Kenneth Lewis Anderson (September 11, 1805 – July 3, 1845) was a lawyer, the fourth and last Vice President of the Republic of Texas.
He was born in Hillsborough, North Carolina, where he worked as a shoemaker at an early age. By 1824 he was living in Bedford County, Tennessee, where he became deputy sheriff in 1826 and sheriff in 1830; he was a colonel in the militia by 1832.
In 1837 he and his family moved to San Augustine, Texas, where his wife's brother-in-law Joseph Rowe had lived for five years. In 1838 Anderson served successively as deputy sheriff and sheriff. It was probably after he arrived in Texas that he studied to become a lawyer. President of Texas, Mirabeau B. Lamar, appointed him collector of customs for the district of San Augustine, and he was confirmed on November 21, 1839. He served as collector until he became a candidate from San Augustine County for the Texas House of Representatives of the Sixth Congress in 1841; he won with the largest majority in San Augustine County's history at that time.
As a partisan of Sam Houston, Anderson was elected Speaker of the House on November 1, 1841. He immediately led an unsuccessful attempt to impeach Lamar and Vice President David G. Burnet. Anderson had for a time been considered for secretary of the treasury of the republic, a post that went to William Henry Daingerfield. In 1842 he helped convince Houston to veto the popular but dangerous war bill, which sought to force an invasion of Mexico.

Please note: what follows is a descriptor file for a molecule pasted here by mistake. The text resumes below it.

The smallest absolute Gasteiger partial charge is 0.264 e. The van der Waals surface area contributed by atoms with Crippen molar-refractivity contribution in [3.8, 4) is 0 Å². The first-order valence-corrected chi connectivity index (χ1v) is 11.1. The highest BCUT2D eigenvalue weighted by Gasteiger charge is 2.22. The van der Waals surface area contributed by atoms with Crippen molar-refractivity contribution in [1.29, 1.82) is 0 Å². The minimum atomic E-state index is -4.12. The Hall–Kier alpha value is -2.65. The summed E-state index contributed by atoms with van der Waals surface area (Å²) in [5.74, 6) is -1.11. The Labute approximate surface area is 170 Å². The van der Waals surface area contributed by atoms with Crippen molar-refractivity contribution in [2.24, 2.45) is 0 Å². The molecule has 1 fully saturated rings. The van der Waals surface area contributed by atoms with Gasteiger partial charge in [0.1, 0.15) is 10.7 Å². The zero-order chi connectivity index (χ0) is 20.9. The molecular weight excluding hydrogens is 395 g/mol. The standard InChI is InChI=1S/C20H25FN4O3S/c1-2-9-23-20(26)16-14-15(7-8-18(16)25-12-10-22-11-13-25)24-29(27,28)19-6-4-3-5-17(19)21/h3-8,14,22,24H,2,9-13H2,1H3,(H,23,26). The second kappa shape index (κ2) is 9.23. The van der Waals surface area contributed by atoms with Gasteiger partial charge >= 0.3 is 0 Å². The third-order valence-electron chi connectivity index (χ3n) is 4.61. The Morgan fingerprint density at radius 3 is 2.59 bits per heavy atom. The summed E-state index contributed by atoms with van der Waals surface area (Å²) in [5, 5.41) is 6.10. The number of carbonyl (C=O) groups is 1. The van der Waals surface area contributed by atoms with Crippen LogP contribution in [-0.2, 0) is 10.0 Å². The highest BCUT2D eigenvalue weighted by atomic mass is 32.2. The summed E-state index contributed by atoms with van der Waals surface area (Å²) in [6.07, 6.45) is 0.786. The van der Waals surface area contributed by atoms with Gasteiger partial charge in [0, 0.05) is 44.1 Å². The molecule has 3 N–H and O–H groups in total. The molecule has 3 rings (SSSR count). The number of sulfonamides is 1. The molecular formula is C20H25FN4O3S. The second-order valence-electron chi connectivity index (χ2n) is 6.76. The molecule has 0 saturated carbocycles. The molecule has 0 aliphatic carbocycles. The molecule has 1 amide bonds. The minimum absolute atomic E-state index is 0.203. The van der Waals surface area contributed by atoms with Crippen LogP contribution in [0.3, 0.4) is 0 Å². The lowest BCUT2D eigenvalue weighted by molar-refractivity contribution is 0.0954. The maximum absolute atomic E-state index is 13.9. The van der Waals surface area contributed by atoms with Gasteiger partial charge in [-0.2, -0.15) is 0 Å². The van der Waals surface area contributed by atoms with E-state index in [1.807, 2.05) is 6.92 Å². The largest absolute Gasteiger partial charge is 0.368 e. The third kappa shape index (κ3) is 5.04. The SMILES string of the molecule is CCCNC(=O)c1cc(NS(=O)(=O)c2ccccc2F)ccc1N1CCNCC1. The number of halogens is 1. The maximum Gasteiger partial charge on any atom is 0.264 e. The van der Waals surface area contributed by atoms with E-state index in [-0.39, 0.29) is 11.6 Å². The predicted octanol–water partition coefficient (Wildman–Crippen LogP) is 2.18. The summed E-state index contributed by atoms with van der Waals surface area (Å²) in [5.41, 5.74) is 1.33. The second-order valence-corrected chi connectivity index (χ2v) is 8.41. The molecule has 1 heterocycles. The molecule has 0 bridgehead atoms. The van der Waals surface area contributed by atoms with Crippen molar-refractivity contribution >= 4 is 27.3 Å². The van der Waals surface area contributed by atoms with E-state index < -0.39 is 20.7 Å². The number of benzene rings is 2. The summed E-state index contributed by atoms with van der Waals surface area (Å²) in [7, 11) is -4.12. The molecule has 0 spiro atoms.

After one term, and despite President Houston's pleas, Anderson retired in 1842 to practice law in San Augustine with Royal T. Wheeler; he eventually formed a partnership with J. Pinckney Henderson and Thomas Jefferson Rusk. In December Anderson became district attorney of the Fifth Judicial District. In 1844 Anderson was frequently mentioned as a candidate for president of the republic, but eventually he became the candidate for vice president, on a ticket headed by Anson Jones. Anderson's opponent, Patrick Jack, died before the election, and Anderson won nearly unanimously. He presided over the Senate at Washington-on-the-Brazos, Texas in June 1845, when the Texas Congress approved the Texas Annexation by the United States.
After the annexation vote he immediately left for home despite being sick. After only twenty miles, at the Fanthorp Inn in modern-day Anderson, Texas, his fever flared and he died in office at age 39. The Vice President had been considered the leading candidate to become the first governor of Texas. His law partner, Pinckney Henderson, was instead elected governor in December.
Both Anderson County and the town of Anderson in Texas are named for him.
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